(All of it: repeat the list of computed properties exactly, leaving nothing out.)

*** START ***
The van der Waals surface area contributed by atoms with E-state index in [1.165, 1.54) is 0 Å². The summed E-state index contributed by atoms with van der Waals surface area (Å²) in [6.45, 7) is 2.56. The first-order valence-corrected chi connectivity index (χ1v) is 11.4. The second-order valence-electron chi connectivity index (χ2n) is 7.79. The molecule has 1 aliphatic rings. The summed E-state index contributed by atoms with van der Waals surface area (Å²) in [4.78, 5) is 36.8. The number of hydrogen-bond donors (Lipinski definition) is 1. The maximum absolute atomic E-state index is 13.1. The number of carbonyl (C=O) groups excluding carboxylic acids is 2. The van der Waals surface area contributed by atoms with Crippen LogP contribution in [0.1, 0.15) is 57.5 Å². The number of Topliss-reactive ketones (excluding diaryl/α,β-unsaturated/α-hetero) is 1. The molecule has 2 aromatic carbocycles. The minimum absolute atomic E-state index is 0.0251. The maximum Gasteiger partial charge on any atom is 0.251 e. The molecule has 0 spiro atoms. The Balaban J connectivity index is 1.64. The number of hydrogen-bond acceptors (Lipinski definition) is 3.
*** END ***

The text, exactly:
The van der Waals surface area contributed by atoms with E-state index in [1.165, 1.54) is 0 Å². The summed E-state index contributed by atoms with van der Waals surface area (Å²) in [6.45, 7) is 2.56. The first-order valence-corrected chi connectivity index (χ1v) is 11.4. The second-order valence-electron chi connectivity index (χ2n) is 7.79. The molecule has 1 aliphatic rings. The summed E-state index contributed by atoms with van der Waals surface area (Å²) in [4.78, 5) is 36.8. The number of hydrogen-bond donors (Lipinski definition) is 1. The maximum absolute atomic E-state index is 13.1. The number of carbonyl (C=O) groups excluding carboxylic acids is 2. The van der Waals surface area contributed by atoms with Crippen LogP contribution in [0.1, 0.15) is 57.5 Å². The number of Topliss-reactive ketones (excluding diaryl/α,β-unsaturated/α-hetero) is 1. The molecule has 2 aromatic carbocycles. The minimum absolute atomic E-state index is 0.0251. The maximum Gasteiger partial charge on any atom is 0.251 e. The molecule has 0 spiro atoms. The Balaban J connectivity index is 1.64. The number of hydrogen-bond acceptors (Lipinski definition) is 3.